You can of course always contact us if you have any questions, after all we are the experts.

To learn more about the Do’s and Don’t’s of driving in Iceland check out our blog here.

Learn how to choose the perfect car for your road trip in Iceland here.

Events and festivals in December

Lighting of the Christmas tree

Every year, hundreds of people gather for the annual Oslo Christmas tree lighting which takes place in Austurvollur Square in downtown Reykjavik. The event is associated with the beginning of the advent in Iceland and is also a reminder of the friendship and kinship between Iceland and Norway.

Go downtown Reykjavik at Thorlaksmessa

One the 23th of December Icelanders celebrate Thorlaksmessa or Saint Thorlak’s day. Thorlakur was an Icelandic bishop and an archivist of Icelandic christian lore who was canonized in 1984. This day has become an important part of Icelandic Christmas traditions, but Icelandic families gather together on this day eat skate and then go out to visit friends. This is also the last day of Christmas preparation in Iceland so that means that people gather in downtown Reykjavik and do the last-minute Christmas shopping while meeting up with friends, drinking beer, singing and enjoying this special night before Christmas.

Arrival of the Yule Lads

Iceland has 13 Santa Clauses, or Yule Lads as they are known here, who live up in the mountains with their parents, the troll Leppaludi and the famous and ruthless ogre Gryla. The lads come to town one by one in the days before Christmas and were once known to cause trouble wherever they went, slamming doors, peeping through windows and even eating candles. But nowadays they’ve seen the error of their ways and leave little treats instead for good children who have put their shoe in the window. If you’re in Reykjavik head to Thjodminjasafnid – The National Museum of Iceland where you can learn about old Icelandic Christmas customs and have the opportunity to meet an authentic Icelandic Santa Claus.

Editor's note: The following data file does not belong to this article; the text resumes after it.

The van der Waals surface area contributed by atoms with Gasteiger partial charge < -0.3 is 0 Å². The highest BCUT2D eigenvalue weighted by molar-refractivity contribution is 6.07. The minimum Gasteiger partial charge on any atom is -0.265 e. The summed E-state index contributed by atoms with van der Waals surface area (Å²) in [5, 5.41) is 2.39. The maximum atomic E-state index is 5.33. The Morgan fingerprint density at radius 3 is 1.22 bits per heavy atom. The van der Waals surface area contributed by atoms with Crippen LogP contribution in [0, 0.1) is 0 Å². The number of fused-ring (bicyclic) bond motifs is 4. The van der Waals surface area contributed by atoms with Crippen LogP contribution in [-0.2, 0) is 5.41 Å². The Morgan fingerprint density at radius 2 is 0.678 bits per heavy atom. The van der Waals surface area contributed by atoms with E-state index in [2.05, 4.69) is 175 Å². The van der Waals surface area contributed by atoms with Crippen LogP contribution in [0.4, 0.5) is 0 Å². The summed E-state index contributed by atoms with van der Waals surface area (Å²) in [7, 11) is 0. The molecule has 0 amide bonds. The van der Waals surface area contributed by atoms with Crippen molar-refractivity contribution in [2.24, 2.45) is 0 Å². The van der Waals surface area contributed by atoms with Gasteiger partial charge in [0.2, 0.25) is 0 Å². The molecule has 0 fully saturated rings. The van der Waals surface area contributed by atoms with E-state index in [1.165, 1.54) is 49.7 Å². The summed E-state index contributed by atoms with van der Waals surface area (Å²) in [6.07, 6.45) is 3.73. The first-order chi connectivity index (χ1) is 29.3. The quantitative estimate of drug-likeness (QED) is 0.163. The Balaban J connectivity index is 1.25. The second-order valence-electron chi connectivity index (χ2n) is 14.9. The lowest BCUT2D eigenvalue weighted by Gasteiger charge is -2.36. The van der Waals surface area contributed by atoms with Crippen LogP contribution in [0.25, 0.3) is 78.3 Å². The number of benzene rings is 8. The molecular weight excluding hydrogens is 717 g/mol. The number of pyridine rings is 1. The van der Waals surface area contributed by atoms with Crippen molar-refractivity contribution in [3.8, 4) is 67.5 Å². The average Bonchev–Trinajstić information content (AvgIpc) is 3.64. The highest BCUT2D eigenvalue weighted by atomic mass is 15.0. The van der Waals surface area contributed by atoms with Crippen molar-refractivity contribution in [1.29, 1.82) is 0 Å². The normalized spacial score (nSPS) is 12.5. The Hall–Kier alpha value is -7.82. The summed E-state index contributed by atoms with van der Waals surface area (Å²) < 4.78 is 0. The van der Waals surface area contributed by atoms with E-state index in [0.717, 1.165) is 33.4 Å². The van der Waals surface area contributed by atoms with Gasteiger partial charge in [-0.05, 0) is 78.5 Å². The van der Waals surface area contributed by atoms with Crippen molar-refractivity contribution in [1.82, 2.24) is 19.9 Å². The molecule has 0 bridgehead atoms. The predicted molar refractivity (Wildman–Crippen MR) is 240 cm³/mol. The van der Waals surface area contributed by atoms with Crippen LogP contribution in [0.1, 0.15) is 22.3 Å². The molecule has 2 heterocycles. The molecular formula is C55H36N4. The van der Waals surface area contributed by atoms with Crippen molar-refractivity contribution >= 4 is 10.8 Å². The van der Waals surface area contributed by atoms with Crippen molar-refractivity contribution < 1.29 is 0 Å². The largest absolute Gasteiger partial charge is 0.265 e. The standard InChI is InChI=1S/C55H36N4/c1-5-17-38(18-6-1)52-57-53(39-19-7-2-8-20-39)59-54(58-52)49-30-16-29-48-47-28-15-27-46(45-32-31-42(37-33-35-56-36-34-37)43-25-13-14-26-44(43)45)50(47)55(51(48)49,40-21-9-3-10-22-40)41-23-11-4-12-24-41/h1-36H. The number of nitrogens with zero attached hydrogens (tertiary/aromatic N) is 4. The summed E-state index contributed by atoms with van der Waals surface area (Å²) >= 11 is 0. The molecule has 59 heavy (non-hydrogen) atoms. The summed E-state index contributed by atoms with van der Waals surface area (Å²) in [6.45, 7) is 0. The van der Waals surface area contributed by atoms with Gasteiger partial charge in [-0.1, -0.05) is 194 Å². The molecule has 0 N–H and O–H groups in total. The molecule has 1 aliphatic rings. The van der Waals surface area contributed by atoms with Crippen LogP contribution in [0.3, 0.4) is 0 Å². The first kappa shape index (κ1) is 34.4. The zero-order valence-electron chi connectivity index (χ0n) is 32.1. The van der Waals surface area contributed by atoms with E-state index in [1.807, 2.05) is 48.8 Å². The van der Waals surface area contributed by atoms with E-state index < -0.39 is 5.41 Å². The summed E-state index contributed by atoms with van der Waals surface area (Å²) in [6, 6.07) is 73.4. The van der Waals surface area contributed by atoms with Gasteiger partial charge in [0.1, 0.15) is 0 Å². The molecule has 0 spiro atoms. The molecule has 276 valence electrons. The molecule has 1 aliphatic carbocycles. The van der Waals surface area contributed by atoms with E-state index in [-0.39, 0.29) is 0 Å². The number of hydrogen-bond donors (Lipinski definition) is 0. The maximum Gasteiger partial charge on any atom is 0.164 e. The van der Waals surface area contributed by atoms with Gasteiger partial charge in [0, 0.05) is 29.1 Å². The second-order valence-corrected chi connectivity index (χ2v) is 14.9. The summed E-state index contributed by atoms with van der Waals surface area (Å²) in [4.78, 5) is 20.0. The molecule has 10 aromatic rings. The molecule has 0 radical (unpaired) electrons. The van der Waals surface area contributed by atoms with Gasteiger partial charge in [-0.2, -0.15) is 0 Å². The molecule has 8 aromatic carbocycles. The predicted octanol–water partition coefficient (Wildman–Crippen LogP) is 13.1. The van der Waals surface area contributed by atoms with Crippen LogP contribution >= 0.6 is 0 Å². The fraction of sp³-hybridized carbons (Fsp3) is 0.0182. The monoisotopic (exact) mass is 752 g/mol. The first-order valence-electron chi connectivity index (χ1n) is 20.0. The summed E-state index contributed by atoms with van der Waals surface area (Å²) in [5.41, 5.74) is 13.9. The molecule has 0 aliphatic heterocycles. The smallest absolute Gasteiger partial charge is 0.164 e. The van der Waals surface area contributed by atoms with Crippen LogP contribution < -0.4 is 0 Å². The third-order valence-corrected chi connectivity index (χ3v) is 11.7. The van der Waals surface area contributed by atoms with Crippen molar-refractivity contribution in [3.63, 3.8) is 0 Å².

New Year’s Eve in Reykjavik

There is no better way than to start your new year than with a BANG! Icelandic New Year’s Eve is considered one of the world’s most breathtaking celebrations. The fireworks display on New Year’s Eve in Iceland must be seen to be believed. Nowhere in the world are more fireworks used on this holiday. On this evening, the ban on fireworks is lifted and citizens use the opportunity to the fullest, lighting up the night sky with a massive, brilliant show of blazing colors as far as the eye can see. Pretty much everywhere in Iceland locals follow the same New Year’s routine.

First, we meet up with family or friends to have dinner. After dinner, locals gather at their nearest bonfire to sing, dance and watch firework shows. Following the bonfire everyone returns home to watch Iceland‘s New Year’s sketch comedy show “Aramotaskaupid,” which is a humorous take on events from the previous year. Then finally at midnight, the party returns outdoors to ring in the new year with thousands of fireworks. Fun fact: Icelanders like to speculate how much their friends and neighbors spent on their households’ fireworks display–the numbers may shock you!

Ideal tours in December

Discover Hidden Ice caves

Go on a New Year’s Eve Bonfire Tour

Spend Christmas in Reykjavik

Explore Reykjavik and the Golden Circle

Hunt for the Northern Lights

Celebrate New Year’s Eve in Iceland

 

Vilborg

Vilborg is a 25 year old and has lived her whole life in Iceland. She started working for Iceland Travel two years ago, first she worked in the cruise department and now she works in the marketing department. She loves nothing more than traveling, eating chocolate and spending time with family and friends... in that order.